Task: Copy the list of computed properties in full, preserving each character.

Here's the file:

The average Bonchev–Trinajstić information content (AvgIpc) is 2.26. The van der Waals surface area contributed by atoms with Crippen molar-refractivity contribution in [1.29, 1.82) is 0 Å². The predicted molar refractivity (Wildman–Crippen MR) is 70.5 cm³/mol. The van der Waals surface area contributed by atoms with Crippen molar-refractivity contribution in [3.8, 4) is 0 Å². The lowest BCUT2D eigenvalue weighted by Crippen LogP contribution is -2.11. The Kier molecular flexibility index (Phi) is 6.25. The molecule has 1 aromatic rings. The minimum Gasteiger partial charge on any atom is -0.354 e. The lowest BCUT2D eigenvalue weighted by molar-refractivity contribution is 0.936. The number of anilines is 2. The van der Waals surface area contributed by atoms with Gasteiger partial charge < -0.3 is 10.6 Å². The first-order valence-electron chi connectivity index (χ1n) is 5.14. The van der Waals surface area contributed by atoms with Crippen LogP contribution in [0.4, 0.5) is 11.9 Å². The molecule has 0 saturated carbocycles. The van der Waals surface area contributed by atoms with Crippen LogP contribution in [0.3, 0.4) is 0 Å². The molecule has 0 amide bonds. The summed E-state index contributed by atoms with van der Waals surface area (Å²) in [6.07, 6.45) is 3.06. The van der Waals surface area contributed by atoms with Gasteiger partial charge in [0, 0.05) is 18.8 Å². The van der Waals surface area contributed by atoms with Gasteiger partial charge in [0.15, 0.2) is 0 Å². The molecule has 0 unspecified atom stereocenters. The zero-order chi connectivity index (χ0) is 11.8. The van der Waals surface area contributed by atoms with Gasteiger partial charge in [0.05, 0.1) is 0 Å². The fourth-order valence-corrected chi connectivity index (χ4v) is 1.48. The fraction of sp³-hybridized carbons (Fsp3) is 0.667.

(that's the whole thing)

The average Bonchev–Trinajstić information content (AvgIpc) is 2.26. The van der Waals surface area contributed by atoms with Crippen molar-refractivity contribution in [1.29, 1.82) is 0 Å². The predicted molar refractivity (Wildman–Crippen MR) is 70.5 cm³/mol. The van der Waals surface area contributed by atoms with Crippen molar-refractivity contribution in [3.8, 4) is 0 Å². The lowest BCUT2D eigenvalue weighted by Crippen LogP contribution is -2.11. The Kier molecular flexibility index (Phi) is 6.25. The molecule has 1 aromatic rings. The minimum Gasteiger partial charge on any atom is -0.354 e. The lowest BCUT2D eigenvalue weighted by molar-refractivity contribution is 0.936. The number of anilines is 2. The van der Waals surface area contributed by atoms with Gasteiger partial charge < -0.3 is 10.6 Å². The first-order valence-electron chi connectivity index (χ1n) is 5.14. The van der Waals surface area contributed by atoms with Crippen LogP contribution in [0.4, 0.5) is 11.9 Å². The molecule has 0 saturated carbocycles. The van der Waals surface area contributed by atoms with Crippen LogP contribution in [0.3, 0.4) is 0 Å². The molecule has 0 amide bonds. The summed E-state index contributed by atoms with van der Waals surface area (Å²) in [6.07, 6.45) is 3.06. The van der Waals surface area contributed by atoms with Gasteiger partial charge in [0, 0.05) is 18.8 Å². The van der Waals surface area contributed by atoms with Gasteiger partial charge in [0.15, 0.2) is 0 Å². The molecule has 0 unspecified atom stereocenters. The zero-order chi connectivity index (χ0) is 11.8. The van der Waals surface area contributed by atoms with Gasteiger partial charge in [0.05, 0.1) is 0 Å². The fourth-order valence-corrected chi connectivity index (χ4v) is 1.48. The fraction of sp³-hybridized carbons (Fsp3) is 0.667.